I have nightmares, says friend of 12-year-old killed in Cape Flats massacre
Noor Solomons* is only 12, but he will always be haunted by a quadruple murder that took the life of his best friend three weeks ago.
The execution-style murder of three children and a 19-year-old man took place in Clarke Estate, a community within the gang-riddled Cape Town suburb of Elsies River.
Malcolm Samuels and Adrian Alexander, both 12, were shot in the face and neck when two gunmen burst into the Wendy house where they slept.
Vineto Africa, 19, thought to have been the person the killers were after, was shot in the face.
The gunmen also burst into another room in the Wendy house, where Malcolm’s sister, Toslin, 10, was asleep on a bed with her mother and Adrian’s mother.
Toslin was shot in the head and died instantly, while the two mothers pretended to be dead after sustaining gunshot wounds. They survived.
Violence is a way of life in Elsies River. Like other places on the Cape Flats, children have been caught in the crossfire of gun battles in the street.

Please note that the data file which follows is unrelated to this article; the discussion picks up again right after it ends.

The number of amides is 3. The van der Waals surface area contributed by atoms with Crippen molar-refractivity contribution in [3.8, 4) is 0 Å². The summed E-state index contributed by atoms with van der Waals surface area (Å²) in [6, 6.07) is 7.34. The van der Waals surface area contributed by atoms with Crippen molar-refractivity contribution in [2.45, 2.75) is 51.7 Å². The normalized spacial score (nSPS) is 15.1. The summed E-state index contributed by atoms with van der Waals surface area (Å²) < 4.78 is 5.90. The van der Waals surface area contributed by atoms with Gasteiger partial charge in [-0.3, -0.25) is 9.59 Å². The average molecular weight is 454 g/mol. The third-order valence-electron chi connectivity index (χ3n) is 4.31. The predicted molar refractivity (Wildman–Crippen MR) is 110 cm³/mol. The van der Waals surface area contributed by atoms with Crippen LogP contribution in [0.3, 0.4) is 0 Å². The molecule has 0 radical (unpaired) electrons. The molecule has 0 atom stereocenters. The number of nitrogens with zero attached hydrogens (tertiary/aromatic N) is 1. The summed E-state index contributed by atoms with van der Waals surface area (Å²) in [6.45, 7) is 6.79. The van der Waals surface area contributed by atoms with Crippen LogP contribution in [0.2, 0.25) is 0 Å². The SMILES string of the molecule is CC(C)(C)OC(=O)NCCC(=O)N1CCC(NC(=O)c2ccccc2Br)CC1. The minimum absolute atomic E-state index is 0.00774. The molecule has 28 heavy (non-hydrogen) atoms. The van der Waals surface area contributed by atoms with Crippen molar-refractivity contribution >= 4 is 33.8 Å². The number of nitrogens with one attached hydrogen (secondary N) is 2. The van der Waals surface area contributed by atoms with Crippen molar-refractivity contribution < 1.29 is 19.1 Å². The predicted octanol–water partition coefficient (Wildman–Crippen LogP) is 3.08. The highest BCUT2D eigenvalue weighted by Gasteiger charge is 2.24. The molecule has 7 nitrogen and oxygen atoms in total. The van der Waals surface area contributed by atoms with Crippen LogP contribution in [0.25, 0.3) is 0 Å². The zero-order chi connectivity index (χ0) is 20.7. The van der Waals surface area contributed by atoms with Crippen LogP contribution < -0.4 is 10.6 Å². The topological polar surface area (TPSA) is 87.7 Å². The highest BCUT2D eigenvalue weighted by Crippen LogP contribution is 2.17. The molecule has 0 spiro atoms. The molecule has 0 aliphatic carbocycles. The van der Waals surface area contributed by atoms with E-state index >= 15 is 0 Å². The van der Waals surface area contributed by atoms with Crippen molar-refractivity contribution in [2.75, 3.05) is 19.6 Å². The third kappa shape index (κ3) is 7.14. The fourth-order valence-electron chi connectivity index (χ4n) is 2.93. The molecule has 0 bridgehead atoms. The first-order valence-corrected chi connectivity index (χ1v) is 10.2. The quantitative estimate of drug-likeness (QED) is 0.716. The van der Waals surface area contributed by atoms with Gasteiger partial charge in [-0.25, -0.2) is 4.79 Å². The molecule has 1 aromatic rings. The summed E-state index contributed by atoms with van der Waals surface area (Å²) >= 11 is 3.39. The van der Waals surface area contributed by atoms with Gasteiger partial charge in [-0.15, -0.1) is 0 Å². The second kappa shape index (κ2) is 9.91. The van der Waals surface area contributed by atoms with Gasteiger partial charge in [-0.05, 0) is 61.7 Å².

But knowing their friends were shot while sleeping has added another layer of trauma for children in the community.
Noor, who is in Grade 5, told our sister publication TimesLIVE: “I was fast asleep in my bed and then I heard loud shooting. It woke us all up. We all ran outside and it was in the middle of the night.”
Barely able to hold back his tears, he added: “After that I heard it was my friend who was shot dead. I went to his funeral. I have nightmares.
“I like the thing of the army being here, because the army can even fight for our country, so they can protect the children. But also, you know, the gangsters go wherever they want, even if there are children there.”
Dereez Witbooi, who lives near the scene, said she had been trying to deal with her own trauma, while comforting her daughter, who was best friends with Toslin.
“This is a fearful area. It has been very traumatic for my daughter. She has been in a state, and even worse when the funeral took place,” she said.
“They lived so close to us. The night it happened, we saw them laying there. My daughter has cried a lot.”
According to researchers at the University of KwaZulu-Natal (UKZN), children’s exposure to extreme violence can have a lifelong negative effect on them.
Many go on to suffer from post-traumatic stress disorder. Its “debilitating” effects are often accompanied by symptoms of depression, anxiety and sleep complications.
“This can lead to long-term academic, social and emotional consequences in this vulnerable group,” according to lead researcher Karl Swain and his team.
*Not his real name
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